Tuesday, May 20, 2008

Prince Caspian {Movie Review}

Yes, a new age has begun in Narnia, but the focus of this newest rendition of the classic Narnian tale "Prince Caspian" falls short of the mark the book left for it to reach.


With continuous comments such as
Lucy: "I was so tall"
Susan: "You were older back then"

Peter: "I wasn't always a child"

the movie would have more aptly been title Back When We Were Grownups but, since that title is already taken, perhaps Remember When We Were Grownups would also suffice.
There are obviously certain items that must be changed in any translation. There are some forgivable translation "errors" and some unforgivable ones. This movie is riddled with both.

I understand why they had to begin the movie in the fashion they did (though they could have made it harder for the Pevensie's to figure out they were in the ruins of Cair Paravel), but seriously, must Peter be portrayed in such a high-and-mighty fashion?

Peter (to Trumpkin): "High King Peter, (pause) the Magnificent"
Susan: "I think you could've left the last part off"

So, I do understand why they would cause such an adjustment in Peter, but that causes focus to shift from what Lewis emphasized in his work, and completely adds an unnecessary dimension to the story. But I can understand their rationale.

But must Susan and Caspian "fall in love?" I was seriously hoping they would not add that in the movie (not to mention it could cause for a sticky situation in Dawn Treader). I mean COME ON, really. Again, it totally detracts from Lewis' work (and the kiss was even more unnecessary than their feelings for each other).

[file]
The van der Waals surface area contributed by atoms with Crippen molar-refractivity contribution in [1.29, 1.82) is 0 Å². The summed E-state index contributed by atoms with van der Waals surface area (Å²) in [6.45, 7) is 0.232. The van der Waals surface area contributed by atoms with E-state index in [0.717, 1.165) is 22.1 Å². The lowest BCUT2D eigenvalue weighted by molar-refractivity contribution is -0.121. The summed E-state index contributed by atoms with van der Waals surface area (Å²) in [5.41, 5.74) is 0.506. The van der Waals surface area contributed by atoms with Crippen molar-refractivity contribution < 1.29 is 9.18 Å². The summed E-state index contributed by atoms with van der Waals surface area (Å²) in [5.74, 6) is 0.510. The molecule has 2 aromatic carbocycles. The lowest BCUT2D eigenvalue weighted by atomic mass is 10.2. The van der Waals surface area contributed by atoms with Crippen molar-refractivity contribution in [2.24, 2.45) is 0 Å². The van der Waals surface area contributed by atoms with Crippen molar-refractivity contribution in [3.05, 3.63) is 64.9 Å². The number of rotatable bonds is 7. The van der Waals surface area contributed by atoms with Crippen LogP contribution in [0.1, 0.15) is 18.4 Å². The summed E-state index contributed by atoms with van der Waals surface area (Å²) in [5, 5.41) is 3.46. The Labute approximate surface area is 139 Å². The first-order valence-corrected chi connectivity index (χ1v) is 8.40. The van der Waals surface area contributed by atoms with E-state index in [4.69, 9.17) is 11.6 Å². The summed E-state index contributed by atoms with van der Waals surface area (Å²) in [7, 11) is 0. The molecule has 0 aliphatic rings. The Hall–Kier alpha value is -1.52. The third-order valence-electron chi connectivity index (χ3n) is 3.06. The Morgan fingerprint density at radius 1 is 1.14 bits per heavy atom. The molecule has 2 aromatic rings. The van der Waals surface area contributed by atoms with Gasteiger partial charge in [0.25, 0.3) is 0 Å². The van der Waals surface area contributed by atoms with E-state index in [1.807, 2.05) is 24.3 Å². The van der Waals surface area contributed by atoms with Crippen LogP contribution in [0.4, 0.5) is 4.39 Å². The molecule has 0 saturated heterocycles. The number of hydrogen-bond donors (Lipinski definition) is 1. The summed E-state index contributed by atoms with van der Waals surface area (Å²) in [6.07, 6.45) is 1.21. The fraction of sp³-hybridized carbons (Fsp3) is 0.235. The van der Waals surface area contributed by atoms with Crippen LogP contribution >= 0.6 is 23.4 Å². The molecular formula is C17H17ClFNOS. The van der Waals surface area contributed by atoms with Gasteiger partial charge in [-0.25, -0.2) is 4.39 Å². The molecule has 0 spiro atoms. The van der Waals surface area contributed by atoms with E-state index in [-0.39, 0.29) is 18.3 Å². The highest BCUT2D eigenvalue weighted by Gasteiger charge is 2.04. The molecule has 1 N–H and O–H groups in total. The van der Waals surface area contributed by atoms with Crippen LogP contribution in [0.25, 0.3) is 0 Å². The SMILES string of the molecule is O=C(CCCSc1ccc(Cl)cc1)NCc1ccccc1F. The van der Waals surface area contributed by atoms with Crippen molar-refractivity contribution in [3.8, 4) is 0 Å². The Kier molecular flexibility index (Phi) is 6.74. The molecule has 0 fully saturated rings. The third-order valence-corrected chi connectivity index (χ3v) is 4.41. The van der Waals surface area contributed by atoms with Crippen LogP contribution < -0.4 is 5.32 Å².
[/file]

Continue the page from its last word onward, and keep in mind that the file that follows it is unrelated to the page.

Susan: "Why don't you hold on to it [her horn]. You might need to call me again."

Susan: "It never would've worked, anyway."
Caspian: "Why not?"
Susan: "I am 1300 years older than you..."

Adding the White Witch definitely added conflict to Disney's version, but utterly went against Lewis' intentions. Lucy was still herself, Reepicheep rocks, and Edmund's character came across nicely (in fact, him and Peter seemed to have swapped places from The Lion, The Witch, and The Wardrobe, which shouldn't be the case AT ALL, but ...), but Aslan played a terribly small part in the movie when he permeates the book.

I did (thankfully) know going into the movie that it did not stick to the book. The article (in World magazine) that I read said that most fans would be pleased with the movie rendition, and that only the die-heart purists would be disappointed. That would be me.

So, I said that Prince Caspian was a "Must See Movie" do I know have cause to eat my words? Yes and no. In spite of all of the problems in adaptation that I pointed out (which only scratch the surface of some interpretive issues) I actually really did enjoy the movie (in spite of the stupid "romance" which detracts, even if separating from the film from the book), as long I did not at all compare it to the book. As a movie not based off of a novel it was pretty good. But, like almost every movie adaptation, it misses the mark ... big time when compared to the actual novel. However, great lessons can be learned from this latest edition of Prince Caspian. You may not want to take your small children to go see this movie even if they were okay with the first movie (this movie has more violence and "fantastic" [in the classical sense of the word] creatures), but Caspian is worth seeing.

1.5 out of 5 stars.

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Stephanie said...